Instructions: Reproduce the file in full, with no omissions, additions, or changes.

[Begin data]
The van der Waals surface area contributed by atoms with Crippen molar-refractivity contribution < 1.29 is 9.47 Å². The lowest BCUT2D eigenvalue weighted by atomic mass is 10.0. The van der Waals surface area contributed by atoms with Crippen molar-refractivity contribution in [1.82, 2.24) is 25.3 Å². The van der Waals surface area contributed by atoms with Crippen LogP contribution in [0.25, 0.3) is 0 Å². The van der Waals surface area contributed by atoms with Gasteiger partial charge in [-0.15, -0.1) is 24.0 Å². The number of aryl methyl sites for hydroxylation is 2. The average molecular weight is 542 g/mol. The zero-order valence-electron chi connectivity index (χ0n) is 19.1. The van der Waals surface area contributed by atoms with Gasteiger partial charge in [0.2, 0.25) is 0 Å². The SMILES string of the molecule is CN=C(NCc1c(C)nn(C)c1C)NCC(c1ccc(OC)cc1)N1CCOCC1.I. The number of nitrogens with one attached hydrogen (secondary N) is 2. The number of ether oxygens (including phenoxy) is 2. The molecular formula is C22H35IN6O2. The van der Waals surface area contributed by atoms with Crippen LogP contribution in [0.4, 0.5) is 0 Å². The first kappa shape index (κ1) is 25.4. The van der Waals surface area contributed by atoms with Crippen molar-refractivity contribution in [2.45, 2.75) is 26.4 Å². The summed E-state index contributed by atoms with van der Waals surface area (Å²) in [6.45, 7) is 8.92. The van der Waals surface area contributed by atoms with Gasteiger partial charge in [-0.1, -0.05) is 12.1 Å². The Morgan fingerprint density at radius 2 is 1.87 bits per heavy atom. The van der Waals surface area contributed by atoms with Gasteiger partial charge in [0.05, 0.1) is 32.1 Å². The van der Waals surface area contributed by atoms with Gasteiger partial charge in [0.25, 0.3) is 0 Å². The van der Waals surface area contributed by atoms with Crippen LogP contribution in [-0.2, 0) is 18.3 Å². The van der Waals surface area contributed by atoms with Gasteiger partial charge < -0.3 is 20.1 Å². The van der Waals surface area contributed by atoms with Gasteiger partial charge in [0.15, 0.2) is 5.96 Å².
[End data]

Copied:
The van der Waals surface area contributed by atoms with Crippen molar-refractivity contribution < 1.29 is 9.47 Å². The lowest BCUT2D eigenvalue weighted by atomic mass is 10.0. The van der Waals surface area contributed by atoms with Crippen molar-refractivity contribution in [1.82, 2.24) is 25.3 Å². The van der Waals surface area contributed by atoms with Crippen LogP contribution in [0.25, 0.3) is 0 Å². The van der Waals surface area contributed by atoms with Gasteiger partial charge in [-0.15, -0.1) is 24.0 Å². The number of aryl methyl sites for hydroxylation is 2. The average molecular weight is 542 g/mol. The zero-order valence-electron chi connectivity index (χ0n) is 19.1. The van der Waals surface area contributed by atoms with Gasteiger partial charge in [0.2, 0.25) is 0 Å². The SMILES string of the molecule is CN=C(NCc1c(C)nn(C)c1C)NCC(c1ccc(OC)cc1)N1CCOCC1.I. The number of nitrogens with one attached hydrogen (secondary N) is 2. The number of ether oxygens (including phenoxy) is 2. The molecular formula is C22H35IN6O2. The van der Waals surface area contributed by atoms with Crippen LogP contribution in [0.4, 0.5) is 0 Å². The first kappa shape index (κ1) is 25.4. The van der Waals surface area contributed by atoms with Crippen molar-refractivity contribution in [2.45, 2.75) is 26.4 Å². The summed E-state index contributed by atoms with van der Waals surface area (Å²) in [6.45, 7) is 8.92. The van der Waals surface area contributed by atoms with Gasteiger partial charge in [-0.1, -0.05) is 12.1 Å². The Morgan fingerprint density at radius 2 is 1.87 bits per heavy atom. The van der Waals surface area contributed by atoms with Gasteiger partial charge in [0.05, 0.1) is 32.1 Å². The van der Waals surface area contributed by atoms with Gasteiger partial charge in [0.25, 0.3) is 0 Å². The van der Waals surface area contributed by atoms with Crippen LogP contribution in [-0.2, 0) is 18.3 Å². The van der Waals surface area contributed by atoms with Gasteiger partial charge < -0.3 is 20.1 Å². The van der Waals surface area contributed by atoms with Gasteiger partial charge in [0.15, 0.2) is 5.96 Å².